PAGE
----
Hyundai Testing With A Difference
Last year Hyundai decided to take a different approach to testing the durability of their cars. They took an i30 hatchback into the monkey enclosure at Knowsley Safari Park and let the baboons loose on it.
Apart from a few teethmarks and some very questionable stains on the leather upholstery the Hyundai came through the encounter in one piece. Yes, one, even the wiper blades and number plate were still attached at the end. As you can imagine Hyundai were quite pleased with the result.
So how can they top this? By letting some of the harshest critics known to mankind loose on the i30 Tourer. Who are these eagle-eyed cynics, unafraid to say the things that most people would back away from? Why, children of course.
A select group of 4 to 10 year olds were given the chance to test the i30 Tourer as they saw fit. Armed with clipboards and white coats they set about testing it in ways that most manufacturers wouldn’t dream of.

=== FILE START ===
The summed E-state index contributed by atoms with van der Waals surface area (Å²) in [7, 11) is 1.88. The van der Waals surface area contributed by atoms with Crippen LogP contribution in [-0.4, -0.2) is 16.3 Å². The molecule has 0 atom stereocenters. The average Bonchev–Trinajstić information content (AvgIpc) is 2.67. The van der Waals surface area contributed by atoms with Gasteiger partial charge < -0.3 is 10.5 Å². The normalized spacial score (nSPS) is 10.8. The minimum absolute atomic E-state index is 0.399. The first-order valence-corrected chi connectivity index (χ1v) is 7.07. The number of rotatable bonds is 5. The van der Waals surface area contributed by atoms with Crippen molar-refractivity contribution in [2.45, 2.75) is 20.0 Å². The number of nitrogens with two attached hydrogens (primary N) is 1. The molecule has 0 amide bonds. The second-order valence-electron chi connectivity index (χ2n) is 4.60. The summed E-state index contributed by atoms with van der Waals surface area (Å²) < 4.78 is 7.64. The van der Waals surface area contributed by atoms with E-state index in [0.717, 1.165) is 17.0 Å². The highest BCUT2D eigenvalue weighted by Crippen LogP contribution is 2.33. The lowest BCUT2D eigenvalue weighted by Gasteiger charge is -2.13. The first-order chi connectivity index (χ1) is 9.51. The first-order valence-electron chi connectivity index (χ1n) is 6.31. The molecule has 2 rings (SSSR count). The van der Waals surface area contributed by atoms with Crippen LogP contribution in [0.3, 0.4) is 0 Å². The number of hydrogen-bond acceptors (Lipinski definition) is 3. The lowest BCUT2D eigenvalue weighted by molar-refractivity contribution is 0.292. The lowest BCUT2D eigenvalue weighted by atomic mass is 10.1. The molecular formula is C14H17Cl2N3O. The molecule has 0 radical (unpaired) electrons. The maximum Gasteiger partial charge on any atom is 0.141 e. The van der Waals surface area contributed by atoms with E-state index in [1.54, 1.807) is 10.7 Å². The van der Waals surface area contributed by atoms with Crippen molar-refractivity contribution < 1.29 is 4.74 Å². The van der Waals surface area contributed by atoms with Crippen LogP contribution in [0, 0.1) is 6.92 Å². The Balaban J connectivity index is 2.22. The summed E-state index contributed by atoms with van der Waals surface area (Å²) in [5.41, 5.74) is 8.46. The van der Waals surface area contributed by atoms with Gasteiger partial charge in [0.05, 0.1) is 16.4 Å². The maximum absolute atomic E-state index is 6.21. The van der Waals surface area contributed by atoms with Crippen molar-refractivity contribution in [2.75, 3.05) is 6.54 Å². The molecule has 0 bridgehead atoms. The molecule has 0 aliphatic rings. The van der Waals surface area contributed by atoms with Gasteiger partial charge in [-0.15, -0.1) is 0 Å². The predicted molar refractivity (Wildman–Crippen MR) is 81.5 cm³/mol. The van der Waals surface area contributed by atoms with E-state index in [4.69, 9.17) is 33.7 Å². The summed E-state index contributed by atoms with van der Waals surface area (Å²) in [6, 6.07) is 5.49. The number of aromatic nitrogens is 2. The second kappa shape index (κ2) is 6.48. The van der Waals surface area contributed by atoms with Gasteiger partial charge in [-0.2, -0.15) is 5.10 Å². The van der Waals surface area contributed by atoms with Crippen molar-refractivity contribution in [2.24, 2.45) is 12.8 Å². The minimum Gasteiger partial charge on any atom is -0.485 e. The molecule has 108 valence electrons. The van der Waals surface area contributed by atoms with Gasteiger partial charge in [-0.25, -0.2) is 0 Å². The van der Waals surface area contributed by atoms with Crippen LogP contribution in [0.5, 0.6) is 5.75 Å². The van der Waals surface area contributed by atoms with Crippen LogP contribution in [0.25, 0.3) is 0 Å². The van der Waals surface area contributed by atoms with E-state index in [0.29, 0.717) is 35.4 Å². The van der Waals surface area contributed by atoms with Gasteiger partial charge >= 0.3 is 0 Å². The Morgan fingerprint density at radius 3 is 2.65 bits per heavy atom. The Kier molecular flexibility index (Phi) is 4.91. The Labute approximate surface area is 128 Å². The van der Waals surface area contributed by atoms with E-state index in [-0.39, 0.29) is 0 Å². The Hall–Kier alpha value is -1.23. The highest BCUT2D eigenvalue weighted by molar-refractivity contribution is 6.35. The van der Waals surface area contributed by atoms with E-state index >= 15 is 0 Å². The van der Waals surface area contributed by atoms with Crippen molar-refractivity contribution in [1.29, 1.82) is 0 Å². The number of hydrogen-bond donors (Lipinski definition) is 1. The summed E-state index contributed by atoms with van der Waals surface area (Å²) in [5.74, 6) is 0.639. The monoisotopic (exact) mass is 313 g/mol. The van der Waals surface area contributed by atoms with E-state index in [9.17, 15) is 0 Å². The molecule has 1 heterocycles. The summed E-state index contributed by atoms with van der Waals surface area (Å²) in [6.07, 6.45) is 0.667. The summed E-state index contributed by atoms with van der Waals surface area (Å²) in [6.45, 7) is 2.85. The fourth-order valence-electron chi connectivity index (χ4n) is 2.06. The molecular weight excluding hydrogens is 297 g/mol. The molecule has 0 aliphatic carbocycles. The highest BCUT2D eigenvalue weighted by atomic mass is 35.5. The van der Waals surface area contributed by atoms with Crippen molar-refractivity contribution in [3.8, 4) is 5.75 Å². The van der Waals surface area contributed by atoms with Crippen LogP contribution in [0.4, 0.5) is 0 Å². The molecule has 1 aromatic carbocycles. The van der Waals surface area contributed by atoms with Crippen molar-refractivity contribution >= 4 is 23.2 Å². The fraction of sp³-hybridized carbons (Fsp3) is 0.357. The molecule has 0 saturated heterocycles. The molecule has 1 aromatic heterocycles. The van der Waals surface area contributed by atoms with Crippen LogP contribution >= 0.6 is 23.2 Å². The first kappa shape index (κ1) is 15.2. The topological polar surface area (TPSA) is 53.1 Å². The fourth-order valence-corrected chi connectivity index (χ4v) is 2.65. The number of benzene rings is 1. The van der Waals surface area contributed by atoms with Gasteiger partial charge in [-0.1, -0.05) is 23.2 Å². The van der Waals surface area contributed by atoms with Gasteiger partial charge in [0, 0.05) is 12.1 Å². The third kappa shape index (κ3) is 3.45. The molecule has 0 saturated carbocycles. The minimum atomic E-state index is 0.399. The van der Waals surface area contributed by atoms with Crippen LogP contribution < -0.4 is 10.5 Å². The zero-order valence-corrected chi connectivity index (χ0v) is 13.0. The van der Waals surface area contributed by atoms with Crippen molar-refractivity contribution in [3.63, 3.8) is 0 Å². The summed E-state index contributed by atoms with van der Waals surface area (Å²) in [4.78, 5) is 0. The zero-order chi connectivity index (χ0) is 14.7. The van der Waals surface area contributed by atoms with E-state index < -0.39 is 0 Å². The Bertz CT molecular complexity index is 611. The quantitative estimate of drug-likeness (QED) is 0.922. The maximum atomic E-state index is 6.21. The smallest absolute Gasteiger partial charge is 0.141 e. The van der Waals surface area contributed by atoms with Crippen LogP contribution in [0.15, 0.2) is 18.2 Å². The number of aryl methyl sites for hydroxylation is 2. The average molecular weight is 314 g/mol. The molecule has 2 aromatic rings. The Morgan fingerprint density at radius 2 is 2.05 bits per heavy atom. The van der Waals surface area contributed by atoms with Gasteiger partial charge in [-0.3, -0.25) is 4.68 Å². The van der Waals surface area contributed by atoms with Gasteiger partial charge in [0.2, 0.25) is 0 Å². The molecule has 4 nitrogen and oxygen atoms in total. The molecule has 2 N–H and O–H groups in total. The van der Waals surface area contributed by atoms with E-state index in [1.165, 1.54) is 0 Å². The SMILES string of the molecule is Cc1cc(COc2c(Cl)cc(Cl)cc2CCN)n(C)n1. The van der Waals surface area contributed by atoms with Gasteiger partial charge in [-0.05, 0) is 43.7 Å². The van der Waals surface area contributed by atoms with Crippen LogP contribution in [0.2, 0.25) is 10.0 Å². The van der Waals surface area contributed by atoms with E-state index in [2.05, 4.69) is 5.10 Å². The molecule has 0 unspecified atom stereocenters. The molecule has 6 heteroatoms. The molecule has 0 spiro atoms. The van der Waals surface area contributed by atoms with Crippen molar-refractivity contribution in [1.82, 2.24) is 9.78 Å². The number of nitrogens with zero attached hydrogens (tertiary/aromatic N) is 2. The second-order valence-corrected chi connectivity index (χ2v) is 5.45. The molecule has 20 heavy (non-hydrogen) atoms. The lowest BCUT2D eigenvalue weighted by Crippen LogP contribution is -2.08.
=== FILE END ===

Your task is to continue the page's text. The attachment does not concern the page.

As a parent of two young kids I’ve lost count of the number of times I’ve told them to take their feet off my car’s seats, so this video is difficult for me to watch as the horde of young testers stand all over the Hyundai’s seats wearing muddy wellies. And don’t get me started on the muddy hand prints smeared across the paintwork. I can’t bear to think of the swirl marks left behind.
It’s the basic questions that our young testers find different solutions to, such as how you test boot capacity. You could get tape measures out and take exact measurements, but that would be predictable and boring. So why not fill it with inflatable toys or, even better, turn it into a sandpit?
The end result? One very messy Hyundai but one that’s taken the punishment in its stride. Will Hyundai be using this testing regime on future models? The don’t say, but they’ll be missing out on some valuable feedback if they don’t.